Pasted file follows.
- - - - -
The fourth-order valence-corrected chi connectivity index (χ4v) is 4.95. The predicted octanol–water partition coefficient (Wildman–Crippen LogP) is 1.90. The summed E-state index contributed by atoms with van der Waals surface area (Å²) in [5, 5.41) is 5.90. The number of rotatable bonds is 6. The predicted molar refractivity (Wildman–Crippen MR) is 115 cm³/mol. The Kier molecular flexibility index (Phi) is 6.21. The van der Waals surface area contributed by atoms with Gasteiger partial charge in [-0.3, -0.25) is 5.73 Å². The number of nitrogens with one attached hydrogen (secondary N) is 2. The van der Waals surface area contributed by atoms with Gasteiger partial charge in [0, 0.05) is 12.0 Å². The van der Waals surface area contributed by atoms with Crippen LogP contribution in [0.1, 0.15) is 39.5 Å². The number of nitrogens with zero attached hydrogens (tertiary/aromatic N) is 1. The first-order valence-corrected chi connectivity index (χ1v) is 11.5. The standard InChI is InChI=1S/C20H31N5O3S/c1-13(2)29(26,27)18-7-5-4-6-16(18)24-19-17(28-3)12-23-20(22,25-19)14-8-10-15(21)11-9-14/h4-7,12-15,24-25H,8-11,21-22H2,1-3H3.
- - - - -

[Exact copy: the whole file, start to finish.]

The fourth-order valence-corrected chi connectivity index (χ4v) is 4.95. The predicted octanol–water partition coefficient (Wildman–Crippen LogP) is 1.90. The summed E-state index contributed by atoms with van der Waals surface area (Å²) in [5, 5.41) is 5.90. The number of rotatable bonds is 6. The predicted molar refractivity (Wildman–Crippen MR) is 115 cm³/mol. The Kier molecular flexibility index (Phi) is 6.21. The van der Waals surface area contributed by atoms with Gasteiger partial charge in [-0.3, -0.25) is 5.73 Å². The number of nitrogens with one attached hydrogen (secondary N) is 2. The van der Waals surface area contributed by atoms with Gasteiger partial charge in [0, 0.05) is 12.0 Å². The van der Waals surface area contributed by atoms with Crippen LogP contribution in [0.1, 0.15) is 39.5 Å². The number of nitrogens with zero attached hydrogens (tertiary/aromatic N) is 1. The first-order valence-corrected chi connectivity index (χ1v) is 11.5. The standard InChI is InChI=1S/C20H31N5O3S/c1-13(2)29(26,27)18-7-5-4-6-16(18)24-19-17(28-3)12-23-20(22,25-19)14-8-10-15(21)11-9-14/h4-7,12-15,24-25H,8-11,21-22H2,1-3H3.